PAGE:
The Pandya Committee set up by the Gujarat High Court to assess the extent of environmental damage in the four industrial estates of Ahmedabad found that number of the units had direct conduits to dispose of effluents into the Kharicut canal, bypassing all primary and secondary treatment. Even units having treatment plants found it economical not to run them.

Though on the defensive, the dyestuff industry is trying to sell the virtue of being practical. Says Deepak Babaria, a functionary at the Gujarat Dyestuff Manufacturing Association and chairman of The Green Environment Services Co-op Ltd: “Closing down industry is hardly a solution. At stake are more than 30,000 jobs in these 756 units alone.” But whatever attempts have been made by industry and the Gujarat industrial Development Corporation (GIDC) over the last decade have been half-hearted.

Common Effluent Treatment Plants (CETP) involve a cluster of industries or an entire estate coming together to take care of their effluent, a job they would find impossible to do individually because of technical, financial and space problems. But in Nandesari, for instance, which has some 255 units of which 30 make highly polluting dye intermediates like vinyl sulphone and H-Acid, the CETP has remained unused for about 10 years. Says Babubhai Patel, former president of the Nandesari Industries Association: “The plant is a monument constructed by the GIDC. They made it without studying the nature of the effluent.” Underground pipes which carry the effluent to the CETP are blocked with sludge.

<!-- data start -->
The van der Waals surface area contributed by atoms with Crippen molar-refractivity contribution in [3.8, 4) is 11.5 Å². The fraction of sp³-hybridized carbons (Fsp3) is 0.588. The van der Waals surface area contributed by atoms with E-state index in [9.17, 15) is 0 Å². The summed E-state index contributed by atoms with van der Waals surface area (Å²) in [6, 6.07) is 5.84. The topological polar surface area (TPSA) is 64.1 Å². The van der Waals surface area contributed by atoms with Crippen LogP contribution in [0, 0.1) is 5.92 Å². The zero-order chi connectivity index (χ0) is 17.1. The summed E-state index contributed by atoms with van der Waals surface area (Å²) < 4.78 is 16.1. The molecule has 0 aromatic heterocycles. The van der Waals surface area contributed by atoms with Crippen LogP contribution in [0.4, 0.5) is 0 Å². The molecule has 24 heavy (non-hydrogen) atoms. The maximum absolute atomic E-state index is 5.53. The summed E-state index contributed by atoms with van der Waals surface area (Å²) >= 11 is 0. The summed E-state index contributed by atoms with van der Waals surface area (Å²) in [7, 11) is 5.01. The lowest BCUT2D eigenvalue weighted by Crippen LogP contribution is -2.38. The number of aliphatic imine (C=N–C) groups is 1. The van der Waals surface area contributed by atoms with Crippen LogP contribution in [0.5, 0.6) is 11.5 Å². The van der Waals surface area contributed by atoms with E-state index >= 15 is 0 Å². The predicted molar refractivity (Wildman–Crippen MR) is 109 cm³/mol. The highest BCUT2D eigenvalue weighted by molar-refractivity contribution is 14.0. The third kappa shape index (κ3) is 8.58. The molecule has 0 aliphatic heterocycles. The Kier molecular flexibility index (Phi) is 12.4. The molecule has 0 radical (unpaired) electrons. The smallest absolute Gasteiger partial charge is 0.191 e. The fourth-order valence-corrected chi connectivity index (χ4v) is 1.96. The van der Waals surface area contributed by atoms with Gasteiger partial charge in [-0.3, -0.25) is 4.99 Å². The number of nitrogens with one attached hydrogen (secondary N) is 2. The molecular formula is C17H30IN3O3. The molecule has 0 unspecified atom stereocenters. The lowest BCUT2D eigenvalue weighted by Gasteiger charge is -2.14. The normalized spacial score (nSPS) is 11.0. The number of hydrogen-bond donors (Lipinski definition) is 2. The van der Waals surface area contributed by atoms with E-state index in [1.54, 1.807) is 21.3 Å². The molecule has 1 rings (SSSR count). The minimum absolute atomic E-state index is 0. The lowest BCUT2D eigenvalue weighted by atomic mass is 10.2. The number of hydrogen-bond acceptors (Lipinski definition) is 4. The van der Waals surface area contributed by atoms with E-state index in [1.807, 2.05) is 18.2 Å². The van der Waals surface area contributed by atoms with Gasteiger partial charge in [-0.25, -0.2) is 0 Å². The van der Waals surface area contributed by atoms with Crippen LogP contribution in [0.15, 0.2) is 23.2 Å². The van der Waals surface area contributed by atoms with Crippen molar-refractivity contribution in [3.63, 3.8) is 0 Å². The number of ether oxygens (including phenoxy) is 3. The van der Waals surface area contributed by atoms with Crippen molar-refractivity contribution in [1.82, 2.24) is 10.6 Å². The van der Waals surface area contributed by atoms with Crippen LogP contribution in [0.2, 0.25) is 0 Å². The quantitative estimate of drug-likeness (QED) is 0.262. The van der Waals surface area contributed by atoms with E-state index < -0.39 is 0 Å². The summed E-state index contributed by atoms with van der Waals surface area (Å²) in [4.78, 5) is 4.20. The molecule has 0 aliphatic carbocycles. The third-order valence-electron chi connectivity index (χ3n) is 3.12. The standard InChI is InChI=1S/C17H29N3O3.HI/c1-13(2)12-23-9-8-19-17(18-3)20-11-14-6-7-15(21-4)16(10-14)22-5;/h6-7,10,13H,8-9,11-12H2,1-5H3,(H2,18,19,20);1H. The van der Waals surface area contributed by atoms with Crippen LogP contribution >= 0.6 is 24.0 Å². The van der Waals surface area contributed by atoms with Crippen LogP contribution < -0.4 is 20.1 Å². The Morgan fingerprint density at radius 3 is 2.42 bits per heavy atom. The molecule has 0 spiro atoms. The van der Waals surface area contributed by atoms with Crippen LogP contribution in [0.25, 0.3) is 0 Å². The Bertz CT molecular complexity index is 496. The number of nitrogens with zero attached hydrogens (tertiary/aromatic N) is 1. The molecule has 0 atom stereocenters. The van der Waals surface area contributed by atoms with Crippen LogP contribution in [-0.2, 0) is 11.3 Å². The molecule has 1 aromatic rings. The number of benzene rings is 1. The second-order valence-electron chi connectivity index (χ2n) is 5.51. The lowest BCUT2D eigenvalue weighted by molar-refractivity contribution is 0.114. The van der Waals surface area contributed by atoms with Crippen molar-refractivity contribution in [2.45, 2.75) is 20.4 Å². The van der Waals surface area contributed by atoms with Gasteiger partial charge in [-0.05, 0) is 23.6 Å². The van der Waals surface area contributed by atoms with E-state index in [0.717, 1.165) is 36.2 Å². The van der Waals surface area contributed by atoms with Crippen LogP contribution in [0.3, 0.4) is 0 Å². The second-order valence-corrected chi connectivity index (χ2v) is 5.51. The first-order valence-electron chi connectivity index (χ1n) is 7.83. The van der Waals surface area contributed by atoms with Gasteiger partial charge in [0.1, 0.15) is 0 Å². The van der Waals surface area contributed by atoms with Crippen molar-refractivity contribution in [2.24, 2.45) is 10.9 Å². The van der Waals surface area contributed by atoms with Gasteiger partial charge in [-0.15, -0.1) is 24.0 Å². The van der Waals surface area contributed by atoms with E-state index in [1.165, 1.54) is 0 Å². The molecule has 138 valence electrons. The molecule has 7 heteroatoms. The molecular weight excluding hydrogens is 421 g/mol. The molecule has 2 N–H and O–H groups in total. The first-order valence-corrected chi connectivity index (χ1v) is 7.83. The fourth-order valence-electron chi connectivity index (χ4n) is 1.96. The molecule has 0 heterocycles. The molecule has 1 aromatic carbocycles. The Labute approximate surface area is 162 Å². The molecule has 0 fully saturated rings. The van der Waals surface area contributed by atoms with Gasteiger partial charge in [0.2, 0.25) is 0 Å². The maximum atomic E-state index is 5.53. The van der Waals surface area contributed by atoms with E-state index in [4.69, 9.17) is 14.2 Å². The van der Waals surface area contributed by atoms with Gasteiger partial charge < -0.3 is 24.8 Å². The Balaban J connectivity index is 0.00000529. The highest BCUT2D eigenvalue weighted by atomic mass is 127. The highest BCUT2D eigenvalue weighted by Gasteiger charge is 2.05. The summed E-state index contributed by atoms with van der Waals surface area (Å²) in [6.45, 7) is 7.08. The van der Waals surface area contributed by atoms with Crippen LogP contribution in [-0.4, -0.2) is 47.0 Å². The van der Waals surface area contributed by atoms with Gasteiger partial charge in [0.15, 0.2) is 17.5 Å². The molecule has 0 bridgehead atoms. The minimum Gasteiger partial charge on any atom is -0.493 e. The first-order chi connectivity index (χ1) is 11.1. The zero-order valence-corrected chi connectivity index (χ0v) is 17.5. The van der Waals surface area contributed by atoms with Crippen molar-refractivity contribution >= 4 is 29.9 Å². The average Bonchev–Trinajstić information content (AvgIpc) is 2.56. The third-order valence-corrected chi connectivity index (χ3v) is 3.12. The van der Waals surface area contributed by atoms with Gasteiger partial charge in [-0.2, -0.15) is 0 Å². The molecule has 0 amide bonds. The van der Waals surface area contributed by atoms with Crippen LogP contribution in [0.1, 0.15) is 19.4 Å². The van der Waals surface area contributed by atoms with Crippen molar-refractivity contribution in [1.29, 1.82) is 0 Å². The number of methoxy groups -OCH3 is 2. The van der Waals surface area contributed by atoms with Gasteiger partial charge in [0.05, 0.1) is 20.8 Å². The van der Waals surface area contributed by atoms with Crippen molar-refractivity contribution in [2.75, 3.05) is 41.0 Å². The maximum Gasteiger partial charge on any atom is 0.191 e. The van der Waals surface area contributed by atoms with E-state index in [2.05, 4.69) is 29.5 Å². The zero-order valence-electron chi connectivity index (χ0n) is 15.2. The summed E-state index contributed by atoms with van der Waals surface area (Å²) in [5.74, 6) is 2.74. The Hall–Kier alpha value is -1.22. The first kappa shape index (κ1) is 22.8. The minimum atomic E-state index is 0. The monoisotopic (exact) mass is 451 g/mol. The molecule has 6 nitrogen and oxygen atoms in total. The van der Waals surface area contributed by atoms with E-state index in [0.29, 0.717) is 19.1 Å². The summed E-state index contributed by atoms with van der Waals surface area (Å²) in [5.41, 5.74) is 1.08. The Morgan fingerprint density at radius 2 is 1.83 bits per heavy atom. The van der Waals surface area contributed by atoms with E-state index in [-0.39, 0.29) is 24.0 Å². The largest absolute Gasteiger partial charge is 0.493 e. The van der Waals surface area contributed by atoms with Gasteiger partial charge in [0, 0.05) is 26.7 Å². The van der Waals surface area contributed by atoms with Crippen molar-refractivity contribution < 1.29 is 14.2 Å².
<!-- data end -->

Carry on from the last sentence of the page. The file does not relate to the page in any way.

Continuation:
But these are dangers inherent in any CETP. Arbitrary mixing of individual effluent types could cause disasters like the one at Kalyan, near Bombay, a couple of years ago, where effluent mixing in an open drain resulted in the formation of hydrogen cyanide gas, killing 17 villagers.

However, posing the maximum problem is hazardous solid waste. In spite of the 1989 guidelines of the Environment Ministry, not one hazardous waste dumping site has been made operational in India. According to the NPC, the five districts of Ahmedabad, Baroda, Bharuch, Valsad and Surat generate more than 270,000 tonnes of hazardous solid waste per year. And the lack of any official, scientific landfill is forcing industry to dispose the waste on an as-and-where basis.